[Gaming] Create Your Community Before Launching Your Game
Many wonder why an online forum, or other community, is necessary when launching a new video game. It not only creates a place for studios to engage with their players but also builds awareness of the new game – especially during early access.
Gamers are cautious with what games they spend money on, and won’t consider a large purchase without an informed opinion. The player is investing both time and money, so they will research and gather information on it before they decide whether to buy. With new video games, especially ones that have not yet been released, this can be even more challenging.
The typical price range for a new major title is between $60 and $80, and while that isn’t all that “pricey” for a game, it’s the time spent in playing the game that is more valuable. A factor gamers consider is when a game is exclusive to a platform that they don’t have. When this is the case they will need to spend hundreds of dollars just to get the proper system and any accompanying accessories; and that’s before they even purchase the game.
The seemingly smaller purchase of a new game can quickly snowball into a large investment. If the gamer then winds up hating it; you can bet that their buyer’s remorse will quickly become sour reviews as well as potential negative rants on social media.
What can your gaming community do?
A forum can foster creativity, community, and feedback, as well as help lead to a more successful launch. The dev team can more easily get into the heads of potential players, and in turn gamers can make better informed decisions. It’s no wonder most studios are turning to creating online forums for their pre- and post-launch needs. In the most traditional sense, an online community is a place where like-minded individuals can exchange thoughts, ideas, and opinions. In fact, bringing people with similar interests together is essentially what an online community is intended for.
With how an online forum is designed and how it functions as a tool to foster a community, it makes perfect sense for a new studio to use one for their game launch. Just as an opt-in email list works for targeting the right audience; a gaming forum engages those who already have interest and can help spread awareness as the game is prepared to launch. It’s a place to create pre-launch buzz, source early testers, and gather valuable feedback both during and after your release.
As it becomes increasingly more difficult to capture organic outreach with social media advertising alone, forums are still effective at creating long-lasting bonds with gamers. Forums allow you to create brand loyalty and build a community at a smaller cost. Many publishers see the use of forums as an effective way to build rapport with players rather than just selling to them; and often they get back as much, or more than, they give.
Going beyond discussions
Any online community, especially one ran by a studio or publisher, must be managed by community managers, or a marketing team. Their goal is to create a buzz around the game, introduce topics of discussion, gather feedback, and generally guide the community and keep it active.
The true power of an online community, rests with the community members or players themselves. In the beginning it will be important for the community managers to leverage content such as screenshots, character design art, and gameplay trailers to create and increase engagement. Once a forum gets going, the members and fans take over a large portion of the action while the community managers take on the role of moderators. This is one of the reasons why it’s important early on to set the tone and keep the community moving in the right direction.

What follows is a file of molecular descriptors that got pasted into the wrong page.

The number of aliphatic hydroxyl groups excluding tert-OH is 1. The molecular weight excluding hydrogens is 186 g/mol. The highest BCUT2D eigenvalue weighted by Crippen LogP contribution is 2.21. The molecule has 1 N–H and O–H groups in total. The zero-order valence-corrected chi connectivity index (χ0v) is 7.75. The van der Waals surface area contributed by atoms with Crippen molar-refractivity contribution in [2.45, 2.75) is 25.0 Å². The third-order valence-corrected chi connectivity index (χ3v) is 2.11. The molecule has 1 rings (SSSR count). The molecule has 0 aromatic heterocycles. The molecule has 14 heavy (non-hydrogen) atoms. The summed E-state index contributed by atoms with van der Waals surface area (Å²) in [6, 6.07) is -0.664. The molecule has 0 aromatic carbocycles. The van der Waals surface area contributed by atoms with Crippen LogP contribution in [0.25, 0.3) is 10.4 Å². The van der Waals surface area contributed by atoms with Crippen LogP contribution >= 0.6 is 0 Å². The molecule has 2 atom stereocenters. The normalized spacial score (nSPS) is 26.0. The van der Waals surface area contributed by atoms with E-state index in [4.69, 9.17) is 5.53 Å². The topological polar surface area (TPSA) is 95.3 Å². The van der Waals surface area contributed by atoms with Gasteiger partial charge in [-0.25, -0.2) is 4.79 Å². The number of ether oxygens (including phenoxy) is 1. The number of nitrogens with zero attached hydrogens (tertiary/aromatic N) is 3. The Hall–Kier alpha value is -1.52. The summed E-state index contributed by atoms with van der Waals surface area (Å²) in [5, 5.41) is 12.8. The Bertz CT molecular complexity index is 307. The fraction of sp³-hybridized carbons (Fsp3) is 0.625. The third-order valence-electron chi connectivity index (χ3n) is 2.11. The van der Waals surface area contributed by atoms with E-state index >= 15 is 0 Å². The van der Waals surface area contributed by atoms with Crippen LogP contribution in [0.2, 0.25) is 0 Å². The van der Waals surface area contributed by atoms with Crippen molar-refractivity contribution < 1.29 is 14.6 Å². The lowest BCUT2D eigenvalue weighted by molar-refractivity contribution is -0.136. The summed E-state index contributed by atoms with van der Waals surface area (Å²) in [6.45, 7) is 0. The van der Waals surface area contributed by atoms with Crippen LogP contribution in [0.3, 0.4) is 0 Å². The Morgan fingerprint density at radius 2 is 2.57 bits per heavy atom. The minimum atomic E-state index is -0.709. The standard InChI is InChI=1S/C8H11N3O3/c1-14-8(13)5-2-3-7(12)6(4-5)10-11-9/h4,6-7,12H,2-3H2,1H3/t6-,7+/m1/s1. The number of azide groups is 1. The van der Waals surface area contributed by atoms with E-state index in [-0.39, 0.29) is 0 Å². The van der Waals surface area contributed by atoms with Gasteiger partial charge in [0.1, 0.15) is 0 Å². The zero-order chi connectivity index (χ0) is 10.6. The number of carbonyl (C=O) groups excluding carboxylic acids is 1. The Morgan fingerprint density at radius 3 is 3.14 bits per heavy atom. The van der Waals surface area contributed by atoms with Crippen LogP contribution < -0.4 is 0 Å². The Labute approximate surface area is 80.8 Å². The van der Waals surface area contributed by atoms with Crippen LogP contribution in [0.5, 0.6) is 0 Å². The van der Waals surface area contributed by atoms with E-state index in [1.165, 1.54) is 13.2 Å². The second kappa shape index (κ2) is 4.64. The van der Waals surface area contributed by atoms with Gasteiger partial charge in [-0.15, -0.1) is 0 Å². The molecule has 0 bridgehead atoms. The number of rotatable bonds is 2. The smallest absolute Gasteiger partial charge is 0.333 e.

As the community grows, members and fans will start creating their own content and driving their own discussions. Common forum activity includes posts asking about favorite characters, fan art, fan fiction, and comparing the series to other similar titles outside of that game’s universe. But this does not mean that the community managers stop their work of seeding conversations and engaging with members. Managers will also be able to utilize the forum to post game updates and bug fixes.
Sounds fun, right? It is. Creating a fun environment for your fans to congregate is half the battle.
Using forums to generate hype
Many studios rely on online advertising,video trailers posted on YouTube, , social media ads and even influencer marketing. There’s no doubt that these tried and true methods still work, but can be costly and time consuming to employ. In some cases, you might even need to hire an agency for assistance and then the costs really start to rise.
Online communities, however, offer a more personal approach to marketing. In an age where consumers are desperately trying to avoid being sold to, an online forum provides a different opportunity for marketing. It also creates access that fans not only respond to, but enjoy as well.
Active forums can generate a lot of pre-launch hype for a video game. Fans welcome the opportunity to be involved, and being part of an online community eagerly awaiting a game release gives them plenty of chances. This also makes your fans feel invested in the game long before it launches.
As the launch date approaches, pre-release materials can be distributed. Some forums may post an exclusive image or trailer, while others may sit down and discuss key factors of the game as it gets closer to being playable.
Unlike posters, billboards, and other static means of advertising, forums generate excitement by giving fans enough to pique their interest and keep them hooked so they come back for more. With other advertising methods, what you see is what you get. But with forums brand ambassadors, artists, and even key personnel of the development team can interact with users and answer questions; giving an inside look into what will hopefully be their next favorite game. Simply put, fans eat up this type of access and ask for seconds.